On Friday, corporate giant AT&T joined the growing list of companies to withdraw support of U.S. Rep. Steve King (R-Iowa) — the white nationalist sympathizer seeking reelection to a ninth term.
AT&T, completing its $85 billion acquisition of Time Warner, assumed the role as HBO’s parent company in June. Yet that did not deter TV host John Oliver from chiming in.
Oliver laid into the company during Sunday’s edition of “Last Week Tonight,” calling the timing of the announcement “a little weird, because King has been exactly this racist for years now.”
But AT&T, Oliver said, never excelled in the skill of picking up on business signals, which explains its failure to catch on. Continuing his assault, the host mocked: “How do you like them apples, business daddy? I bet you don’t like those apples, do you?”
A handful of prominent companies have distanced themselves from King in recent weeks, including Intel, Purina and dairy company Land O’Lakes.
Following suit, in a two-part tweet, AT&T said that its Political Action Committee had concluded that continued support of King “would not be consistent with one of our core values … ‘Stand for Equality.’ ”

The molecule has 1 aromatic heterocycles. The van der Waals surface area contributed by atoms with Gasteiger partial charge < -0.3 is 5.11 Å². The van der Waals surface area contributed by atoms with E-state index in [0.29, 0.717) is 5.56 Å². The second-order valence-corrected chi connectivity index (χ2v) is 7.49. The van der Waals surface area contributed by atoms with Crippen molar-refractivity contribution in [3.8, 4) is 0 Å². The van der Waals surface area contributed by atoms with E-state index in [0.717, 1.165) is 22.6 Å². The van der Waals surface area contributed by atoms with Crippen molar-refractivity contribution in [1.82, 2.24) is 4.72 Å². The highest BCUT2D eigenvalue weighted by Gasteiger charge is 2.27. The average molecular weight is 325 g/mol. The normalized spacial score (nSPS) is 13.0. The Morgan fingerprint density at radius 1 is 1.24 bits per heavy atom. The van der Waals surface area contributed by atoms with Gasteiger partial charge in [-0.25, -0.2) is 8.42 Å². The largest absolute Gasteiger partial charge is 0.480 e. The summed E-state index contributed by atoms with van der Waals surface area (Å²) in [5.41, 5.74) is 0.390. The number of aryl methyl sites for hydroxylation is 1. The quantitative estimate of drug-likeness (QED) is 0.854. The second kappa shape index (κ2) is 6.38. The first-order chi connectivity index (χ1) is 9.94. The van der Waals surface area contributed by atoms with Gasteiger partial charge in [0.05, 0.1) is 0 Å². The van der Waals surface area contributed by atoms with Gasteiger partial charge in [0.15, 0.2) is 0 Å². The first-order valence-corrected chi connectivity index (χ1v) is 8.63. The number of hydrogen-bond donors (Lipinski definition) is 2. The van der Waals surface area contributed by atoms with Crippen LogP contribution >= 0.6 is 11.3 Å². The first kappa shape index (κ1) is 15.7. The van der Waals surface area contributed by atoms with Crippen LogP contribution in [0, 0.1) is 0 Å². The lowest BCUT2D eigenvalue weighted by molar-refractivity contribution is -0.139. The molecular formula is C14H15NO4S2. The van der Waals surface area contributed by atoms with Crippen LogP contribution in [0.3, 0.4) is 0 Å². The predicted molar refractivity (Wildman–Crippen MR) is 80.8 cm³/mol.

The announcement came days before Tuesday’s congressional midterms in which King seeks reelection.
In the aftermath of the Pittsburgh synagogue shooting, criticism of King has increased. But the representative has a history of publicly associating with individuals and parties with strong ties to white supremacists — more recently, Toronto mayoral candidate Faith Goldy and the Austria Freedom Party.
Neo-Nazi website Daily Stormer has also called the Iowa candidate “basically an open white nationalist.”
FiveThirtyEight nevertheless projects the incumbent having more than an 85 percent chance of beating his Democratic challenger, J.D. Scholten.
On air, Oliver continued to voice his disdain about AT&T’s backing of King for this long, commenting on a recent outburst in which he lashed out at a reporter who inquired about the lawmaker’s support of white supremacists at a news conference in Iowa.
Oliver called King’s response “spectacular.”
People who are not white nationalists would simply say “no,” Oliver noted. “The news really shouldn’t be these companies bailed on him, so much as they were okay with him for a shockingly long time."